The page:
“This experience builds the cohort strongly,” says Perez.” As a group, the participants come together to reflect on what are the thoughts and beliefs they have held onto forever. In empowerment, we go back to our belief systems…That 32-hour experience is formative in terms of building relationships.” According to Perez, in the midst of all of the accolades, joys, and victories of graduation, participants most often focus on one thing, saying: “Thank you for believing me and giving me this supportive community of people I can trust.” It is clear that at Jeremiah Program, success all boils down to positive, supportive relationships. “Women would say, 'I feel so isolated…there’s nobody out there to really help me.” Jeremiah has changed that for so many women, helping them to develop the community and courage they need to achieve their dreams.

Cohorts can be structured in a variety of ways – the key factor is a shared experience for the participants. At Jeremiah Program, the shared experience is living in the same place, with group cohesion accelerated by empowerment training. At Jeremiah-Endicott, the shared experience is the shared campus and training space. For a third program, CareerAdvance at CAP Tulsa, the grounding place is the shared classroom in a career-focused education program. Participants in CareerAdvance are enrolled in closed course blocks that are purchased by CAP Tulsa from a local college and a technical school. Participants are placed into different cohorts based on their interests, geographic location, and academic readiness, and develop supportive relationships with their cohort members through taking courses together and through regular peer partner meetings, which are led by a career coach. Monica Barczak, director of CAP Tulsa's Innovation Lab, says that these partner meetings are “very valuable for relationship building, time for self-reflection and sharing, career readiness preparation, including guest speakers or interactive sessions, field trips, administration functions such as problem solving and paperwork, sharing information, and mindfulness activities.” CareerAdvance staff aim to keep the cohorts together throughout the students' entire educational paths, though this becomes difficult as needs change.

Cohorts truly provide a boost for students, helping them feel better connected, valued, and capable. But these effects only last for so long, according to Barczak. Cohorts are not as valuable as time goes on. “What they want changes as time goes on,” she says. “It becomes ‘What is going to be expected from me when I am seeking employment?’ The excitement and encouragement that initially comes from the group wears down, as students become more confident in their abilities and develop deeper relationships with core friends, who often live close to each other. Naturally, the key student relationships end up being about what educational track students are on, rather than who they started out with. Another challenge that can arise with cohorts is the possibility of competition. Barczak shared how, due to limited spots in classes for certain career tracks, trust-building among classmates can be stunted. This is something to consider when deciding how to structure a cohort. The start of a program is a critical time to help students approach each other in a healthy way and come to understand how they can support each other.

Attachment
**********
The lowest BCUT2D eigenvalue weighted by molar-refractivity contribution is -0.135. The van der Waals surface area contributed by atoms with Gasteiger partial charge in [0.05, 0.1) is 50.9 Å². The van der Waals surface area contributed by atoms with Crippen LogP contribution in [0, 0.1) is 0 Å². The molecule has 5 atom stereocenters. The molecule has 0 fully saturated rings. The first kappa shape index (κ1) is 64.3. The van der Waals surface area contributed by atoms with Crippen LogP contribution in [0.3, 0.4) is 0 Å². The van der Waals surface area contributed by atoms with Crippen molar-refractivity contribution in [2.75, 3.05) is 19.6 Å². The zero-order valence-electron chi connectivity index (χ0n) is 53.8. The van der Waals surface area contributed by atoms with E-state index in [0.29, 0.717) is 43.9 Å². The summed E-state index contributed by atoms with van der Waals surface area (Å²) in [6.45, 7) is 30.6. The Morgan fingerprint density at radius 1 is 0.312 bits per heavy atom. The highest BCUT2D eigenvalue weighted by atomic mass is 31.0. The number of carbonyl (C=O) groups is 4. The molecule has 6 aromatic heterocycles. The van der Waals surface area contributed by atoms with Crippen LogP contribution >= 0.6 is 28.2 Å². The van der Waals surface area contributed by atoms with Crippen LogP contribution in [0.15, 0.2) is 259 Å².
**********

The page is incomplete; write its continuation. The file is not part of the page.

Cohorts can be a powerful springboard to help student parents have a strong start to their educational and career pursuits. In the diversity of possible approaches, it is clear that powerful, reflective, and often emotional experiences provide a great glue to stick cohorts together. This “glue” will continue to support students throughout their educational experience, until the point that they feel they possess the tools needed to navigate their paths successfully.

Speakers in the 2015 Aspen ThinkXChange session on cohorts included:

See others in the series:

Learn more about the 2015 Aspen ThinkXChange